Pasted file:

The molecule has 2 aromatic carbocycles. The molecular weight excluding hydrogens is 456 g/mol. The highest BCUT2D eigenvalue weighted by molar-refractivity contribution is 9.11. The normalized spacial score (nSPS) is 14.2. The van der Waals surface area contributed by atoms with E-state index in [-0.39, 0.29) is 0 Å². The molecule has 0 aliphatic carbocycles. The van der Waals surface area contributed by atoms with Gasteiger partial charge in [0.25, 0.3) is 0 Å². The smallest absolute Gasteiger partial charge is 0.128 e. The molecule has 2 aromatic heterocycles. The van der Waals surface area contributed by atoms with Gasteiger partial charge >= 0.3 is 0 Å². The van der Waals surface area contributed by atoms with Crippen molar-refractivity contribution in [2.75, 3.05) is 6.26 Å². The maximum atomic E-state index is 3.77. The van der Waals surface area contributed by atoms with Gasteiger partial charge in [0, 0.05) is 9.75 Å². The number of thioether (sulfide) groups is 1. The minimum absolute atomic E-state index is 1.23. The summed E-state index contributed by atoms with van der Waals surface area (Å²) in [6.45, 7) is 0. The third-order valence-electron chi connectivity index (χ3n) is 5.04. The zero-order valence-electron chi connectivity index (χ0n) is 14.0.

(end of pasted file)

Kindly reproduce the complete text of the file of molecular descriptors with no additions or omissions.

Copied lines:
The molecule has 2 aromatic carbocycles. The molecular weight excluding hydrogens is 456 g/mol. The highest BCUT2D eigenvalue weighted by molar-refractivity contribution is 9.11. The normalized spacial score (nSPS) is 14.2. The van der Waals surface area contributed by atoms with E-state index in [-0.39, 0.29) is 0 Å². The molecule has 0 aliphatic carbocycles. The van der Waals surface area contributed by atoms with Gasteiger partial charge in [0.25, 0.3) is 0 Å². The smallest absolute Gasteiger partial charge is 0.128 e. The molecule has 2 aromatic heterocycles. The van der Waals surface area contributed by atoms with Gasteiger partial charge >= 0.3 is 0 Å². The van der Waals surface area contributed by atoms with Crippen molar-refractivity contribution in [2.75, 3.05) is 6.26 Å². The maximum atomic E-state index is 3.77. The van der Waals surface area contributed by atoms with Gasteiger partial charge in [0, 0.05) is 9.75 Å². The number of thioether (sulfide) groups is 1. The minimum absolute atomic E-state index is 1.23. The summed E-state index contributed by atoms with van der Waals surface area (Å²) in [6.45, 7) is 0. The third-order valence-electron chi connectivity index (χ3n) is 5.04. The zero-order valence-electron chi connectivity index (χ0n) is 14.0.